HVDC is less reliable and has lower [[Availability factor|availability]] than alternating current (AC) systems, mainly due to the extra conversion equipment. Single-pole systems have availability of about 98.5%, with about a third of the downtime unscheduled due to faults. Fault-tolerant bipole systems provide high availability for 50% of the link capacity, but availability of the full capacity is about 97% to 98%.<ref>{{cite web|url=http://www.abb.com/industries/ap/db0003db004333/eb8b4075fb41252ec12574aa00409424.aspx |title=HVDC Classic reliability and availability |publisher=[[ABB Group|ABB]] |accessdate=2009-09-11 |deadurl=yes |archiveurl=https://web.archive.org/web/20140208095726/http://dnvgl.com/news-events/news/word-record-hvdc-transmission.aspx |archivedate=February 8, 2014 }}</ref>
 
The required [[HVDC converter station|converter stations]] are expensive and have limited overload capacity. At smaller transmission distances, the losses in the converter stations may be bigger than in an AC transmission line for the same distance.<ref>{{Cite web|url=http://www.lib.ncsu.edu/resolver/1840.16/10105|title=Design, Modeling and Control of Modular Multilevel Converter based HVDC Systems. - NCSU Digital Repository|website=www.lib.ncsu.edu|access-date=2016-04-17}}</ref> The cost of the converters may not be offset by reductions in line construction cost and lower line loss.
 
Operating a HVDC scheme requires many spare parts to be kept, often exclusively for one system, as HVDC systems are less standardized than AC systems and technology changes faster.
 
In contrast to AC systems, realizing multiterminal systems is complex (especially with line commutated converters), as is expanding existing schemes to multiterminal systems. Controlling power flow in a multiterminal DC system requires good communication between all the terminals; power flow must be actively regulated by the converter control system instead of relying on the inherent impedance and phase angle properties of an AC transmission line.<ref>{{cite book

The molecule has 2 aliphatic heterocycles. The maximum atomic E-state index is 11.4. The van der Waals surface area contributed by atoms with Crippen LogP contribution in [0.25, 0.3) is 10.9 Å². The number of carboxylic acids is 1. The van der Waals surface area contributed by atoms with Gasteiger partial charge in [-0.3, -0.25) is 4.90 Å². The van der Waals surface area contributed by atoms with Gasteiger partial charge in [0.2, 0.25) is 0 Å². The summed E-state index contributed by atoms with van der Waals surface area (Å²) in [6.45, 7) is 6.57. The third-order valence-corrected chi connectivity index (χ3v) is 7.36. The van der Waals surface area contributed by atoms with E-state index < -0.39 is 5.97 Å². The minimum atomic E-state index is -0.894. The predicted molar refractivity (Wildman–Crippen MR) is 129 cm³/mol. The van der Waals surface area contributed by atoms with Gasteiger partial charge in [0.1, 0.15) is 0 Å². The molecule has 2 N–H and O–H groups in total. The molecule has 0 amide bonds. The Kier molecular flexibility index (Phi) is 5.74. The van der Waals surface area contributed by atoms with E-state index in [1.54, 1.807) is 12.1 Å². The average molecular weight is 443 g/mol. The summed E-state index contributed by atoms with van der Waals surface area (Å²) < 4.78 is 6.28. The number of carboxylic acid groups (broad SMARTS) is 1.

| title = Standard Handbook for Electrical Engineers
| publisher = McGraw-Hill Professional
| date = August 25, 2006
| pages = 14–37 equation 14–56
| isbn = 978-0-07-144146-9
| author = Donald G. Fink and H. Wayne Beaty
}}</ref> Multi-terminal systems are rare. As of 2012 only two are in service: the [[Quebec &ndash; New England Transmission|Hydro Québec – New England transmission]] between Radisson, Sandy Pond and Nicolet<ref>{{cite web|url=http://www.abb.com/industries/ap/db0003db004333/87f88a41a0be97afc125774b003e6109.aspx |title=The HVDC Transmission Québec–New England |publisher=[[ABB Asea Brown Boveri]] |accessdate=2008-12-12 |deadurl=yes |archiveurl=https://web.archive.org/web/20110305134714/http://www.abb.com/industries/ap/db0003db004333/87f88a41a0be97afc125774b003e6109.aspx |archivedate=March 5, 2011 }}</ref> and the [[HVDC Italy&ndash;Corsica&ndash;Sardinia|Sardinia&ndash;mainland Italy]] link which was modified in 1989 to also provide power to the island of [[Corsica]].<ref>''The Corsican tapping: from design to commissioning tests of the third terminal of the Sardinia-Corsica-Italy HVDC''
Billon, V.C.; Taisne, J.P.; Arcidiacono, V.; Mazzoldi, F.;
Power Delivery, IEEE Transactions on
Volume 4, Issue 1, Jan. 1989 Page(s):794–799</ref>
 
==References==
{{Reflist|30em}}
 
==External links==
{{Commons category|HVDC}}
* [http://www.abb.com/hvdc ABB HVDC website]
* [http://www.alstom.com/grid/products-and-services/engineered-energy-solutions/hvdc-transmission-systems/ GE Grid Solutions HVDC website]
* [http://www.hvdc-plus.de/ HVDC PLUS from Siemens]
* [http://www.ptd.siemens.de/HVDC_Solutions_EPRI_Conference_09-07_V_1b.pdf UHVDC challenges explained from Siemens]
 
 
[[Category:High-voltage direct current| ]]
 
18:35, 25 April 2017‎ 을 기반으로 번역